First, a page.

So it's impossible for the United States to play its role as a global leader, and it's impossible for any of the countries in Europe to
understand what that leadership looks like, because it simply hasn't been worked out.
So, you know, it's better for them to have a good meeting than a bad meeting. It's better for us to have good relations with France than bad
relations with France. And if they stem the bleeding and the damage that's been done by President Trump's own statements over the past year and a
half, that's fine, but that doesn't substitute for an actual U.S. policy that the world can understand much less follow.
HOLMES: Josh Rogin in Washington, Francois Heisbourg in Paris, thank you so much to you both. Fascinating stuff.
ROGIN: Thank you.
HOLMES: Liu Xiaobo, the Nobel prize winner an one of the most well-known Chinese dissidents has died from cancer. The 61-year-old was granted
medical parole in June.
Now while serving an 11 year prison term for so called state subversion. Despite international pressure, Beijing refused to let him seek treatment
Today, the Nobel committee said, quote, "The Chinese government bears a heavy responsibility for his premature death," end quote.
An empty chair poignantly marking his absence at the Nobel Peace Prize awards ceremony in 2010. A symbol to forever mark his fight for human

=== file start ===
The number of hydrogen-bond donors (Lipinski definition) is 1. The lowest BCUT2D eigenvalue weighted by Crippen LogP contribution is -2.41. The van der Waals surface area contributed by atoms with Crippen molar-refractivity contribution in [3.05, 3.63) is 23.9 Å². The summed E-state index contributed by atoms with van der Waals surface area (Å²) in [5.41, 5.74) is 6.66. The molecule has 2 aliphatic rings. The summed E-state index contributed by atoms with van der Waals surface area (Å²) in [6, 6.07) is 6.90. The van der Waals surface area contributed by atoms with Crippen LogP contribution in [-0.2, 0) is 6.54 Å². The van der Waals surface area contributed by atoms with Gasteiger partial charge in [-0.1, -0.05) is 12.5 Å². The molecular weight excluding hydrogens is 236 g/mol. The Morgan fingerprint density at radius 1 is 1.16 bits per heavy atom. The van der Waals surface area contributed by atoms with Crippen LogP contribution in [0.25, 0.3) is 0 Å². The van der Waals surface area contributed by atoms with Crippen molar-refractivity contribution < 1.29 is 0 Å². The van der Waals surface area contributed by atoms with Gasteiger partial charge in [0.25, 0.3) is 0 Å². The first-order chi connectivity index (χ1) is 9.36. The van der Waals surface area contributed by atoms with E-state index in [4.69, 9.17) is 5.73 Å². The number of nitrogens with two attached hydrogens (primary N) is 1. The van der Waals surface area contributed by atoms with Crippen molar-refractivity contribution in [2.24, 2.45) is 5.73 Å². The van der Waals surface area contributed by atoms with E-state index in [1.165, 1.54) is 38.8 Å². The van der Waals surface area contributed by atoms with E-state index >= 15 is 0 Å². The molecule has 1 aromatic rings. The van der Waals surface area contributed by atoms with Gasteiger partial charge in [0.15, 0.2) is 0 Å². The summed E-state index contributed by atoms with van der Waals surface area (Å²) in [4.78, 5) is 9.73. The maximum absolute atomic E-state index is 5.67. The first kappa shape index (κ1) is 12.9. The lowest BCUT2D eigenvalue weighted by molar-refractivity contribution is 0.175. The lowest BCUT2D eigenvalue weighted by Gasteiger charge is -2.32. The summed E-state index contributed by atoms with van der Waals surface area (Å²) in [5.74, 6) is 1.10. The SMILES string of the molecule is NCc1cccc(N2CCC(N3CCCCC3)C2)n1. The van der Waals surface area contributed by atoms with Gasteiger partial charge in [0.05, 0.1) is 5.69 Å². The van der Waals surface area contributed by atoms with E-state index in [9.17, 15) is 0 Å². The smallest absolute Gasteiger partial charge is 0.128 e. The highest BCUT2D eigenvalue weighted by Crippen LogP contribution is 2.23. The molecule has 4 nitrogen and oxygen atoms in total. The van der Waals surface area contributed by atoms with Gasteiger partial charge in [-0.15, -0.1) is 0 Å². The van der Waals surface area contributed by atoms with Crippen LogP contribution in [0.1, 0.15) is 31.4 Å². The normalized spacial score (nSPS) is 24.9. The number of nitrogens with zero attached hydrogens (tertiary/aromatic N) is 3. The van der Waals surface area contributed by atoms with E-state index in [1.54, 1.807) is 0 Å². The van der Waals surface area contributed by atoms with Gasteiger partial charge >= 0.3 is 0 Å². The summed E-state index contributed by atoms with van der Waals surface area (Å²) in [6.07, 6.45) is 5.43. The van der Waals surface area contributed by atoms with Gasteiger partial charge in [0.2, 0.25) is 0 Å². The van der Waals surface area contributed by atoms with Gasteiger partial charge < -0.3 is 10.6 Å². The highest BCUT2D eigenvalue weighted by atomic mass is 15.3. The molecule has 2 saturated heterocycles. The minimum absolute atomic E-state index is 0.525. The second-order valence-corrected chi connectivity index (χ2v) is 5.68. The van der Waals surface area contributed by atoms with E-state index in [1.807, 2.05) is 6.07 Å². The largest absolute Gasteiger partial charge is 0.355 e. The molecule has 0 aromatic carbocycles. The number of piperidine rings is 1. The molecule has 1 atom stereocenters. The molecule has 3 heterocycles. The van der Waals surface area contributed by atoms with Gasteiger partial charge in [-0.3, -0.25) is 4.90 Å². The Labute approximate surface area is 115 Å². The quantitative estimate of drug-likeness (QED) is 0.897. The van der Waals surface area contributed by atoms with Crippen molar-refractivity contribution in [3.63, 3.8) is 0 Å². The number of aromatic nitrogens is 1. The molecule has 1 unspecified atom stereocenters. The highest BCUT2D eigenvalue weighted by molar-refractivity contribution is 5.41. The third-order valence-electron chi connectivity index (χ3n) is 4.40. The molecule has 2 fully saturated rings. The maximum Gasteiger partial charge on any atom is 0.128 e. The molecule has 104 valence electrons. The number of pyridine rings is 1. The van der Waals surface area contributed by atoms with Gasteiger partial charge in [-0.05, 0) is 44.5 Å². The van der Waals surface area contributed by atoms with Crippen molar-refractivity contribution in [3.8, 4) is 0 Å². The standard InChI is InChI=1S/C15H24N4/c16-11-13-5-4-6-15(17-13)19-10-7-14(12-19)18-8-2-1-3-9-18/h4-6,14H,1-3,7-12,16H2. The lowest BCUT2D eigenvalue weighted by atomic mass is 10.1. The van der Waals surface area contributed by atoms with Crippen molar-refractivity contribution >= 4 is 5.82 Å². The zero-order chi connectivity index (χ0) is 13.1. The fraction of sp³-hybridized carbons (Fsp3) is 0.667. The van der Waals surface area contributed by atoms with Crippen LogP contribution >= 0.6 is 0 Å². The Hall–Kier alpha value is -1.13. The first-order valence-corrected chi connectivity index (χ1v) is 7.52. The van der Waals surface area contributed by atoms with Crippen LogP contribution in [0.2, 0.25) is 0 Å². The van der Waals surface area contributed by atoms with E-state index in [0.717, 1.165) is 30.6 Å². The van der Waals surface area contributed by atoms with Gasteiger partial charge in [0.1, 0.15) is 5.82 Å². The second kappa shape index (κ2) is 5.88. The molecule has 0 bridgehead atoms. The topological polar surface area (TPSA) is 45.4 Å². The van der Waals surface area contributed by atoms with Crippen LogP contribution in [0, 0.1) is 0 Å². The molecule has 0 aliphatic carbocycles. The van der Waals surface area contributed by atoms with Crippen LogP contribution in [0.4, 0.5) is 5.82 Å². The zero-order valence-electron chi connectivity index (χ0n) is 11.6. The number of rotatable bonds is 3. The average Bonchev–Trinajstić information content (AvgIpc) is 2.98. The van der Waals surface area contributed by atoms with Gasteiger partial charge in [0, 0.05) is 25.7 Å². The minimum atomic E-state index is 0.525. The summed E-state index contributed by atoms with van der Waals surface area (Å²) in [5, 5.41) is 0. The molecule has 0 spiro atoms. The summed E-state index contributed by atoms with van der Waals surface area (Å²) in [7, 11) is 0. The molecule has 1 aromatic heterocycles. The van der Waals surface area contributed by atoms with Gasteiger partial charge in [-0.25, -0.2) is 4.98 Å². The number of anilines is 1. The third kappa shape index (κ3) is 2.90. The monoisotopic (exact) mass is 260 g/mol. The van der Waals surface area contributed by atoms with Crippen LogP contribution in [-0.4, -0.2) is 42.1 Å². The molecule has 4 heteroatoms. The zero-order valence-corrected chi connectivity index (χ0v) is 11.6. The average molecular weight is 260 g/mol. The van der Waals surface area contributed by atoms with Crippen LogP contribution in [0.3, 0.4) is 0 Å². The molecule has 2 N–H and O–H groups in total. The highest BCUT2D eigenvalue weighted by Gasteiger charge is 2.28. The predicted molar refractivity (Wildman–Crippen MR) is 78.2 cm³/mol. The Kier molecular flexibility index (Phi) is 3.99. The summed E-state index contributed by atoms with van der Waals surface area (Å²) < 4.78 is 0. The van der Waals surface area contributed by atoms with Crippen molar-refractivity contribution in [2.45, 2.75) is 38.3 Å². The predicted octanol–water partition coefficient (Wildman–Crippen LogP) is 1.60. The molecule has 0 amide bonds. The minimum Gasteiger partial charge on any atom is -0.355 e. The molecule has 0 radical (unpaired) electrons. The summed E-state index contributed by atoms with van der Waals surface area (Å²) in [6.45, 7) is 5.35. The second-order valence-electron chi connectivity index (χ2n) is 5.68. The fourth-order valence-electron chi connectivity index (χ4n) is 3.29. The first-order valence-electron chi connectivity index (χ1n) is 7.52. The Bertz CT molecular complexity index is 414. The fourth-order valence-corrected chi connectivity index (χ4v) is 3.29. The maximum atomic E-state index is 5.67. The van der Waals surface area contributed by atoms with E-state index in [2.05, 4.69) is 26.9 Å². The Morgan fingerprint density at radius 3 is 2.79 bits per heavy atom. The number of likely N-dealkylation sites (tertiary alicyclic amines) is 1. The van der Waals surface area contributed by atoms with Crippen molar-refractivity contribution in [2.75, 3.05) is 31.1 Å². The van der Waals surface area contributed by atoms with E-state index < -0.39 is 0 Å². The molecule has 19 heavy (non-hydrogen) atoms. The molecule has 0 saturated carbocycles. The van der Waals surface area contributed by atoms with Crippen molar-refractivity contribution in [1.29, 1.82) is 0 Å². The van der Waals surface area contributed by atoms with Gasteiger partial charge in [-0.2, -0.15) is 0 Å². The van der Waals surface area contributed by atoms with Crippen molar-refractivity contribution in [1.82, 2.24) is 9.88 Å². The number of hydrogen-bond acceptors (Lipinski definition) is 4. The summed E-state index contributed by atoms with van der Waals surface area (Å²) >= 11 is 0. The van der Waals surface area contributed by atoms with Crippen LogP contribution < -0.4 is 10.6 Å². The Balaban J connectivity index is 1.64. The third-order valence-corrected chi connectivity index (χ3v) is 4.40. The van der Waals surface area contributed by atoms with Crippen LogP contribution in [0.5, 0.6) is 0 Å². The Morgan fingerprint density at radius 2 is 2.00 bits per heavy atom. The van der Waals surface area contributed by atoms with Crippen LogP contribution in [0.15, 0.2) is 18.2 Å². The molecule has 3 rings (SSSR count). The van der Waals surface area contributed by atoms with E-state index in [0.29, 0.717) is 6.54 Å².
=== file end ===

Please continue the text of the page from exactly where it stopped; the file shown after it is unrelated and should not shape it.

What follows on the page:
rights and democracy.
Up next here on the program, the numbers are staggering. A mass extinction of animals around the globe, and scientists say humans are to blame. What
can be done? We'll discuss when we come back.
[14:15:18] HOLMES: And welcome back to the program. I'm Michael Holmes.
Scientists now say we are living through the sixth mass extinction. The sixth time, a huge number of U.S. animals and plants have died in short
order. In the last mass extinction, it is believed an asteroid impact wipe out the dinosaurs and three quarters of all other species. But this time,
it is mostly humans to blame.
And in a stunning new report, scientists have put numbers to the crisis. One third of the nearly 30,000 land vertebrates studied are experiencing,
quote, "considerable population declines." There are just 7,000 cheetahs left, one example, down from 100,000 at the beginning of the 20th century.